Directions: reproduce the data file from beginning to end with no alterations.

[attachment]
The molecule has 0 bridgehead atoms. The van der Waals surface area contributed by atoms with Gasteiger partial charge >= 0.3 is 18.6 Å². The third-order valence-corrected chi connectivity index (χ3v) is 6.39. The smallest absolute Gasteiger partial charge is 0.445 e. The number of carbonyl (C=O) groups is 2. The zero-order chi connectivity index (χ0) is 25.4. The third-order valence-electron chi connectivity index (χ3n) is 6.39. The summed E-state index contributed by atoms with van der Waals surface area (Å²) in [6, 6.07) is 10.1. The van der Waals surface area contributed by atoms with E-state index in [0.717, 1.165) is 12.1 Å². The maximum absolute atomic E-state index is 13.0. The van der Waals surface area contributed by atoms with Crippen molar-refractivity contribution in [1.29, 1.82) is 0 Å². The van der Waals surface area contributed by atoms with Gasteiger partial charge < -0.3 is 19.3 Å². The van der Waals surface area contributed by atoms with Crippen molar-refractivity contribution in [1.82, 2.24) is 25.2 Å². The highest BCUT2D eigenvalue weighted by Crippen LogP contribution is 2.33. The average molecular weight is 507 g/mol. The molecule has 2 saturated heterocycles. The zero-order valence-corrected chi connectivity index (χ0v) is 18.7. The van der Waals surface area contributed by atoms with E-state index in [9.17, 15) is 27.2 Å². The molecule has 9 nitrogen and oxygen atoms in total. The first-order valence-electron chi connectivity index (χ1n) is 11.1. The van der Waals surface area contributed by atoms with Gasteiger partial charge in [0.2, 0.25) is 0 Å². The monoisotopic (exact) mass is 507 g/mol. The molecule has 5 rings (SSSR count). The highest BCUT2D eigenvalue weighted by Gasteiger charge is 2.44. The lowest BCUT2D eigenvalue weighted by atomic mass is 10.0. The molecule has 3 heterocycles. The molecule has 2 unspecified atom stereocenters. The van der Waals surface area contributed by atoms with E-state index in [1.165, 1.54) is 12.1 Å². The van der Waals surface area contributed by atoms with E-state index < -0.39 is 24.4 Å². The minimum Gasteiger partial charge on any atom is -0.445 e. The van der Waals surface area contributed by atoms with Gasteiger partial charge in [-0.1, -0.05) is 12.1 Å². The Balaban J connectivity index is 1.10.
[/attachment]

The molecule has 0 bridgehead atoms. The van der Waals surface area contributed by atoms with Gasteiger partial charge >= 0.3 is 18.6 Å². The third-order valence-corrected chi connectivity index (χ3v) is 6.39. The smallest absolute Gasteiger partial charge is 0.445 e. The number of carbonyl (C=O) groups is 2. The zero-order chi connectivity index (χ0) is 25.4. The third-order valence-electron chi connectivity index (χ3n) is 6.39. The summed E-state index contributed by atoms with van der Waals surface area (Å²) in [6, 6.07) is 10.1. The van der Waals surface area contributed by atoms with E-state index in [0.717, 1.165) is 12.1 Å². The maximum absolute atomic E-state index is 13.0. The van der Waals surface area contributed by atoms with Crippen molar-refractivity contribution in [1.29, 1.82) is 0 Å². The van der Waals surface area contributed by atoms with Gasteiger partial charge < -0.3 is 19.3 Å². The van der Waals surface area contributed by atoms with Crippen molar-refractivity contribution in [1.82, 2.24) is 25.2 Å². The highest BCUT2D eigenvalue weighted by Crippen LogP contribution is 2.33. The average molecular weight is 507 g/mol. The molecule has 2 saturated heterocycles. The zero-order valence-corrected chi connectivity index (χ0v) is 18.7. The van der Waals surface area contributed by atoms with E-state index in [9.17, 15) is 27.2 Å². The molecule has 9 nitrogen and oxygen atoms in total. The first-order valence-electron chi connectivity index (χ1n) is 11.1. The van der Waals surface area contributed by atoms with Gasteiger partial charge in [0.2, 0.25) is 0 Å². The monoisotopic (exact) mass is 507 g/mol. The molecule has 5 rings (SSSR count). The highest BCUT2D eigenvalue weighted by Gasteiger charge is 2.44. The lowest BCUT2D eigenvalue weighted by atomic mass is 10.0. The molecule has 3 heterocycles. The molecule has 2 unspecified atom stereocenters. The van der Waals surface area contributed by atoms with E-state index in [1.165, 1.54) is 12.1 Å². The van der Waals surface area contributed by atoms with E-state index < -0.39 is 24.4 Å². The minimum Gasteiger partial charge on any atom is -0.445 e. The van der Waals surface area contributed by atoms with Gasteiger partial charge in [-0.1, -0.05) is 12.1 Å². The Balaban J connectivity index is 1.10.